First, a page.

Friday, February 28, 2014

Double the Pain

“Double pane windows” gets 8,660,000 results on Google. Surprisingly, the incorrect “double pain windows” gets 2,130,000 hits, a demonstration that trying to spell a word based on its sound alone is risky business.

Pane is an interesting word. It came from the Latin pannus, a piece of cloth—the part of a garment that hangs down. To some, that evoked images of a wall or the side of a building. The OED allows us to track the progress of the word in English through the years.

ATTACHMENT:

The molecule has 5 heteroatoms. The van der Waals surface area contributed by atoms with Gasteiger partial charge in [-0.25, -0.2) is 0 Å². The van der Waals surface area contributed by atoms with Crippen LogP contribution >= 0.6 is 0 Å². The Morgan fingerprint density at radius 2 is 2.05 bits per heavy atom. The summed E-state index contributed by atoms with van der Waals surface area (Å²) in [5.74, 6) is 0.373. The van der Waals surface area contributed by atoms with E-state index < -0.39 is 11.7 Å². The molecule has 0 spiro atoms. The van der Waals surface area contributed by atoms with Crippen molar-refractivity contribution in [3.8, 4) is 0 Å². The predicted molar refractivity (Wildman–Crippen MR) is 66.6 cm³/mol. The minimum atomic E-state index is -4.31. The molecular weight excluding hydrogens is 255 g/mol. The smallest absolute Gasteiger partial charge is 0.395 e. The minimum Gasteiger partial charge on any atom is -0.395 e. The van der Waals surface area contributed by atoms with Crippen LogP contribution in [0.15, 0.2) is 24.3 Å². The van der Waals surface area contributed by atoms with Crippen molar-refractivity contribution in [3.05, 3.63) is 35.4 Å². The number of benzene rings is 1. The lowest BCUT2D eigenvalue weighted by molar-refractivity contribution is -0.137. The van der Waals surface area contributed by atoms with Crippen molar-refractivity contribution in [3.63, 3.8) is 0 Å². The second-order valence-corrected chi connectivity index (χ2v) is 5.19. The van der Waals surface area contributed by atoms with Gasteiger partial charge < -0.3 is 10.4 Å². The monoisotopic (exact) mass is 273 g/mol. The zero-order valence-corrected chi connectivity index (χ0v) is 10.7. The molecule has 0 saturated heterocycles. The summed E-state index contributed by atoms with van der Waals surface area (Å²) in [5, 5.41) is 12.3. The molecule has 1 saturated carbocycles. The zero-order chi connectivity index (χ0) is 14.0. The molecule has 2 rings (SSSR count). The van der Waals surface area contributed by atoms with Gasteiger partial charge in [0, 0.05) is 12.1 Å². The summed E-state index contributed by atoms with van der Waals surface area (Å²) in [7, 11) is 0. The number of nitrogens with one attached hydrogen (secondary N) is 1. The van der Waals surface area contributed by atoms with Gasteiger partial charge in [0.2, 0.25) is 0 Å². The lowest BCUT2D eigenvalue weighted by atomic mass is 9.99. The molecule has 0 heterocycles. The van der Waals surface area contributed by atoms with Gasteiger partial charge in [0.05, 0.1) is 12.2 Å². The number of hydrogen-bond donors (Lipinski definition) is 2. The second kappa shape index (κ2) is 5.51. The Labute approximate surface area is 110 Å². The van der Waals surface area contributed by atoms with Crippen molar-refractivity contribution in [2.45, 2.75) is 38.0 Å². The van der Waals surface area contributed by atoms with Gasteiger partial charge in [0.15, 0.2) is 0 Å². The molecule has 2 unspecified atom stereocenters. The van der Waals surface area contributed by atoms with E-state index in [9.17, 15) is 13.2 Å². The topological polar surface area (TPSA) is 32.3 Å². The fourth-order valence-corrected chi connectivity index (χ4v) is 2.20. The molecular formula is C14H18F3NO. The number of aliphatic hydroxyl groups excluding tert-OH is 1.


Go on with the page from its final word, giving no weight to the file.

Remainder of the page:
·      A section of a wall or fence.
·      A side of a quadrangle, cloister, court, or town.
·      The flat surface of an object having several sides.
·      An area of land.
·      A patch of ground in a garden.
·      The skirt of a gown.
·      A bedspread.
·      Strips of cloth joined side by side to make a single garment.
·      Slashes in a garment to reveal a decorative lining.
·      A portion of a window formed by a single piece of glass held in place by a frame.
·      In computing, one of the areas into which a window is divided while using an application.
·      Each of the segments of a checkered pattern.
·      A section of a paneled door.
·      A subdivision of a sheet of stamps.

Available from McFarland & Co.: Word Parts Dictionary, 2nd edition

Nook edition

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